There is perhaps no more beautiful word in the English language than the word "grace." It is ironic, then, that this word has caused so many disagreements among Christians. What does "grace" mean, what is the nature of "grace?" Who can receive "grace," what does "grace" do? If 2000 years of discussion have not solved this problem, obviously one short article can't. But we can look at part of the question.
For the grace of God has appeared, bringing salvation to all men, instructing us to deny ungodliness and worldly desires and to live sensibly, righteously and godly in the present age, Titus 2:11-12 (NASB)
I think these verses give us a few hints about grace. First of all, grace is for ALL men. (Mankind) There are some who believe that when Jesus Christ died on the cross, He only died for certain selected people, "the elect." Many of them argue that if Jesus offered salvation to someone who could reject His grace, then His blood would have been spilled in vain. In other words, that for some, Jesus dieing on the cross was worthless. If, however, he only died for the certain few, then no part of His blood was wasted.
In my mind that is the tragedy, the scandal of the cross: that Jesus died for all people, and some would reject that death. Salvation, or a personal relationship with God the Creator, is available to all people. God doesn't condemn people to Hell. The tragedy is that many condemn themselves by refusing to accept God's grace of that beautiful relationship possible only because Jesus died on the cross for our sins.
Another very important aspect of grace is that God's grace doesn't leave us as we are. Instead, through His grace, God works to help us become better people. He does that by teaching and helping us to "deny ungodliness and worldly desires." That's an interesting phrase, but what does it mean?
I would define ungodliness by setting up a scenario. Suppose Jesus Christ Himself were to show up now and walk with you for a day. As you think about a normal day, what things that you might normally do, places that you normally go, or things that you normally say would you try to avoid? Those things are ungodly things in your life.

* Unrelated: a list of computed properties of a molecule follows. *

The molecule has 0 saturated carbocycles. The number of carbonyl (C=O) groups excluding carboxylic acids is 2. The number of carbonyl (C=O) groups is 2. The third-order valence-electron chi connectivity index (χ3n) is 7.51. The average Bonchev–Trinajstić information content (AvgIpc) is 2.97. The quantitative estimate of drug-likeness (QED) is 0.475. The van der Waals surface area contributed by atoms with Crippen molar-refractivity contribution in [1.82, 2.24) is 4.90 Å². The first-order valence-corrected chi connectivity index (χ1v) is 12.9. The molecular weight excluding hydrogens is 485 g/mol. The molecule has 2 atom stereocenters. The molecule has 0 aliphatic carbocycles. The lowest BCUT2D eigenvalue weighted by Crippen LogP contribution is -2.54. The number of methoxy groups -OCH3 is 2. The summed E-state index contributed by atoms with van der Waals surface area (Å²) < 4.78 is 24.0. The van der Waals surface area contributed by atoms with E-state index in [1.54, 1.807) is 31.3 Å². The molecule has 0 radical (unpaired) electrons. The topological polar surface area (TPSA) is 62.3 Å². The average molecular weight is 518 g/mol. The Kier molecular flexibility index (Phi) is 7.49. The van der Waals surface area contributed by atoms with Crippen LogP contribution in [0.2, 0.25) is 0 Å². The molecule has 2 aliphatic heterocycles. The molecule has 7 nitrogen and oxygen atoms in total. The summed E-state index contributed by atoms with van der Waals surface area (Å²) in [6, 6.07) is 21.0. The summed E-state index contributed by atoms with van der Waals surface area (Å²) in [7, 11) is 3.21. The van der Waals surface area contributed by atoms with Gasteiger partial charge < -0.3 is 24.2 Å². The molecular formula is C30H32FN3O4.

Worldliness is slightly different. I see worldliness as an attitude that has priorities set by others around us, not by God. What is our motivation in life? Is it that we might be acknowledged with the words, "Well done, thou good and faithful servant," or that we might gain fame and notoriety among people? If our motivation is to gain fame among those around us, we are acting out of worldliness.
But God doesn't tell us what not to do in a vacuum; He also teaches us how to live. How should we live now? We should live sensibly, righteously and in a godly manner.
"Godly" living talks about our motivation for living. Whom do you serve, God or Man? "Righteously" talks about our relationships with others. Do we treat others like we want them to treat us? If so, then we are living righteously. Nobody does that perfectly, which is one of the reasons why Jesus had to die on the cross. Even if we lived perfectly godly and righteous lives, this next part is the hardest: sensibly.
How often do we look back at some action in our lives and ask ourselves, "Why did I do that?" We often do things that don't make sense. Just because something doesn't make sense, doesn't mean it is sin. The fact that God teaches us to live sensibly shows that He cares about every aspect of our lives...and that, dear friends, is one of the most wonderful aspects of grace.
Prayer of Commitment: I come to you Heavenly Father because without Your grace, I have no hope of enjoying a relationship with You. Fill me with Your grace and help me to avoid ungodliness and worldliness while living a full and meaningful life that is godly, righteous and sensible. In the name of Jesus Christ I pray. Amen
(NASB stands for the New American Standard Bible (c) 1975 by The Lockman Foundation.)
(c) 1997 by Bob James. All rights reserved. Permission is granted to distribute this article to others without charge as long as this notice is attached. This article may not be distributed commercially either individually or as part of any anthology without the express written consent of the author.
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